Imaging, Patient Demographics May Inform AI Learning in Prostate Cancer


Artificial intelligence may help detect tumors both within the prostate and that have spread to areas outside of the prostate, according to Wayne G. Brisbane, MD.

Future research efforts in the artificial intelligence (AI) space may focus on improving the quality of data that algorithms work with to improve treatment decision making for patients with prostate cancer, according to Wayne G. Brisbane, MD

In a conversation with CancerNetwork® during Prostate Cancer Awareness Month 2023, Brisbane, assistant professor of urology at the University of California, Los Angeles (UCLA) Health, stated that the current quality of data that algorithms are working with creates limitations to implementing AI programs in the clinic. To amend these limitations, he stated that clinical trials may be able to aid machine learning by giving AI data from images, pathology, and patient demographics.

He also raised questions about whether programs such as Unfold AI may be able to predict prostate cancer diagnoses based on imaging and prostate-specific antigen (PSA) levels. Additionally, he described how AI may help monitor whether tumors spread to areas outside the prostate, thereby informing clinicians on certain treatment strategies.


AI is nice in that you can use it anywhere. It can answer many questions, but the limitations are based on the quality of the data that you have for training. I would say that to go forward in the diagnostic space, we are currently trying to create datasets that will help us answer specific questions—for example, can we use imaging and PSA to predict who has prostate cancer?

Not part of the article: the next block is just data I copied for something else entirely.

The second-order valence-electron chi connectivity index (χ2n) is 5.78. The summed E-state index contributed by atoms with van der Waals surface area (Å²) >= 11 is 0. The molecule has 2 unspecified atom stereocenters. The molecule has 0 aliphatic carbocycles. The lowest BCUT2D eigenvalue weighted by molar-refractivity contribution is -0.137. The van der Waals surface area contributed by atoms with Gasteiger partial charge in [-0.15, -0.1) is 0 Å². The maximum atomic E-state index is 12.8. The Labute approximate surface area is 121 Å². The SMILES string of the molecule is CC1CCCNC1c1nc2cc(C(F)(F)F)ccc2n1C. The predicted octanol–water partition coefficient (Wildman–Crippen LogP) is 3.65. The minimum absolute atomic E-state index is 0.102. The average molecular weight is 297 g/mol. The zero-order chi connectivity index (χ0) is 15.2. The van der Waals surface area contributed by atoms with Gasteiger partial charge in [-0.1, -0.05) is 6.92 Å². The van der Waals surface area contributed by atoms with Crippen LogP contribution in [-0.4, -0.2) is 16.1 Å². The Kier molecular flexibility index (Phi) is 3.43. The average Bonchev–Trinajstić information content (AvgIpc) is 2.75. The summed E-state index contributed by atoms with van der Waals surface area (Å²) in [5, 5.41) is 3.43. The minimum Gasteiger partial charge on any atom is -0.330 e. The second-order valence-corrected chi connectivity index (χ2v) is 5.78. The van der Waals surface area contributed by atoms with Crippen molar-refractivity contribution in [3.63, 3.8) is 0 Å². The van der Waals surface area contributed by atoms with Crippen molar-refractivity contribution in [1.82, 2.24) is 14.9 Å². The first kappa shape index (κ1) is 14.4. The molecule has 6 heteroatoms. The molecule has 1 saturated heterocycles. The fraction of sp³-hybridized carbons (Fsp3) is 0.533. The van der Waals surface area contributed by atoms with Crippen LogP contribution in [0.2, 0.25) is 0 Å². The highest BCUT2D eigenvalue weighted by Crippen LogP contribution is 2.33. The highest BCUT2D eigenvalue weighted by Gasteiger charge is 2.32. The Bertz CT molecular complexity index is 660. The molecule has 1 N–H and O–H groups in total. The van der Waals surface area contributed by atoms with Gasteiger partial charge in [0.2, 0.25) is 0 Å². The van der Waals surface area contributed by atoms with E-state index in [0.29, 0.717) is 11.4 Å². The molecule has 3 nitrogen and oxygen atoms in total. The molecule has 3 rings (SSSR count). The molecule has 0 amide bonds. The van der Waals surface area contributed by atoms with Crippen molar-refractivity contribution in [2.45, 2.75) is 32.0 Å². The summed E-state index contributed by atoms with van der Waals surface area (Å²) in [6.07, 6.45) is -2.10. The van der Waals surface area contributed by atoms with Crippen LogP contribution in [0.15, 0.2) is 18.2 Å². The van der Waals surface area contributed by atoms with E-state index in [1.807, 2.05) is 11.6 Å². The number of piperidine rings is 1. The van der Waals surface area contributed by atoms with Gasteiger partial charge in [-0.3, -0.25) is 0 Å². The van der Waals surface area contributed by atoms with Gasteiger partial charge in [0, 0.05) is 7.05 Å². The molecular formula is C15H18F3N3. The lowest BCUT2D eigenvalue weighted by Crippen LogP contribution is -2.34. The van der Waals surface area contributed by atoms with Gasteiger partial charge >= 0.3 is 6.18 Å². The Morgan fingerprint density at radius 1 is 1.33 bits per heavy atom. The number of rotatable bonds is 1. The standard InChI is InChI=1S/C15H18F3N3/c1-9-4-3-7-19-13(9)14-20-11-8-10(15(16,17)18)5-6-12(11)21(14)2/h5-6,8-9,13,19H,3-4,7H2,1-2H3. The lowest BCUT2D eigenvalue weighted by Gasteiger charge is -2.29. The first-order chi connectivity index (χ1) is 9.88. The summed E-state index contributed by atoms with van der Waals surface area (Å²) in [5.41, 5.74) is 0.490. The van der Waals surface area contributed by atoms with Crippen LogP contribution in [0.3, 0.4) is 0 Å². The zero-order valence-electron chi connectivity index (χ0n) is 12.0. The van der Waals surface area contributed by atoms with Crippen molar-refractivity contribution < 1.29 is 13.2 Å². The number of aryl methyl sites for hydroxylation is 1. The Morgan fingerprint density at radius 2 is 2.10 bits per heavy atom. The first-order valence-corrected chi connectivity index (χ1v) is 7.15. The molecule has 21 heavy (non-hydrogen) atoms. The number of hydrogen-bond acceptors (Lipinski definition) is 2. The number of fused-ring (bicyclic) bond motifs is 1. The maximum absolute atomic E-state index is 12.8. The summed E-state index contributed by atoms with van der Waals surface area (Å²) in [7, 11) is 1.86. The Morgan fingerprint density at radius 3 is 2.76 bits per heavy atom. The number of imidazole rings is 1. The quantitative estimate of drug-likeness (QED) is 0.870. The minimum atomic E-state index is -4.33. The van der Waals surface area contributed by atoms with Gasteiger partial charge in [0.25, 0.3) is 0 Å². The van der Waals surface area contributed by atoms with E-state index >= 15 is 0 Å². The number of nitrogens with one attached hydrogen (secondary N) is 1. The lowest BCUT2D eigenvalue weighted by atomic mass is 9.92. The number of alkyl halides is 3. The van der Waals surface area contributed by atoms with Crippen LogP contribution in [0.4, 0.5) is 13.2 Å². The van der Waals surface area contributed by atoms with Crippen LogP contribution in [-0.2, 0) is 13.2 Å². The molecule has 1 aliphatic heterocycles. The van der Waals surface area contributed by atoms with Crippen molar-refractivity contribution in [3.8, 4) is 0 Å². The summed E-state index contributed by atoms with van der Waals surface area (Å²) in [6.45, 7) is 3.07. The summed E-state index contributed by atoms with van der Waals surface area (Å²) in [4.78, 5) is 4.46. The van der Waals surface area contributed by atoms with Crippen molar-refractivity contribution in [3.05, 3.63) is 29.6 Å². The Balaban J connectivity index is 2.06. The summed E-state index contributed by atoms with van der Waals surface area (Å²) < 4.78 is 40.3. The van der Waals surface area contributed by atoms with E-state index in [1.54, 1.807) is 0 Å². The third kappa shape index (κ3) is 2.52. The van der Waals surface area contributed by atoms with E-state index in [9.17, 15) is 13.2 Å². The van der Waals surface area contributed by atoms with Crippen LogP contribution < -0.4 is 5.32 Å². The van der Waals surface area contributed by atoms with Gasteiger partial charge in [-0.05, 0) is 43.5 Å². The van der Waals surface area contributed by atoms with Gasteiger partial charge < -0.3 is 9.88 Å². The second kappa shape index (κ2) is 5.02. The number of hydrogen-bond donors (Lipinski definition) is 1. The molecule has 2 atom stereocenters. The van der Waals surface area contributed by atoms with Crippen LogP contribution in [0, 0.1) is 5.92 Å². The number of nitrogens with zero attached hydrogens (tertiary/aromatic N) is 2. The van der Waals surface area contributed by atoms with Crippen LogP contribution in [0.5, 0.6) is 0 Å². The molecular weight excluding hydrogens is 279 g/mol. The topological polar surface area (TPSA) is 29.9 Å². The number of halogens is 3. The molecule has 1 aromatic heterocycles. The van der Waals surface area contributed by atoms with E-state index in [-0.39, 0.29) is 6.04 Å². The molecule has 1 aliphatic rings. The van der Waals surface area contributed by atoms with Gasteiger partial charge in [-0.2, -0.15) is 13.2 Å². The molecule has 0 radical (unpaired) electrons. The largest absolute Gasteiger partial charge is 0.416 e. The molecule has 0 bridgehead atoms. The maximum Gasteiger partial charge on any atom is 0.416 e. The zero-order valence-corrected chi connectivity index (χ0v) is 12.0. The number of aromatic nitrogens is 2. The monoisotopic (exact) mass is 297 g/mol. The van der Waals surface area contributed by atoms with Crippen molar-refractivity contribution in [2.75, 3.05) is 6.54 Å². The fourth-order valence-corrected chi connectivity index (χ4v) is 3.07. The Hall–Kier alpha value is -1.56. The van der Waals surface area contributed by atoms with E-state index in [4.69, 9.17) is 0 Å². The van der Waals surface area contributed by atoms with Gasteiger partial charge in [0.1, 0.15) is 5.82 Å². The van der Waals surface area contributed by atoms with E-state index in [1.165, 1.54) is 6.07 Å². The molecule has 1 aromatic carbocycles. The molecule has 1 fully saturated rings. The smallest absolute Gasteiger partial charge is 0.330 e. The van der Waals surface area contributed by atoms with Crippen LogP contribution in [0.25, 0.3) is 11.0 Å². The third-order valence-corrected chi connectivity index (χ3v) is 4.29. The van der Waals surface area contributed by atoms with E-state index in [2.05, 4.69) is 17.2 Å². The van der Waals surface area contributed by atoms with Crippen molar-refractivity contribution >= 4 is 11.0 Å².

With Unfold AI, we’re looking at both where the tumor is inside the prostate but also whether the tumor is spreading outside the prostate. That helps us better select who is a good candidate for certain treatments. As the machine learning algorithms continue to improve, we’re also trying now in medicine to think about our data in a way that helps machine learning algorithms improve. A lot of the current clinical trials are capturing images, pathology, and patient demographics in such a way that they will be able to inform machine learning in the next few years.

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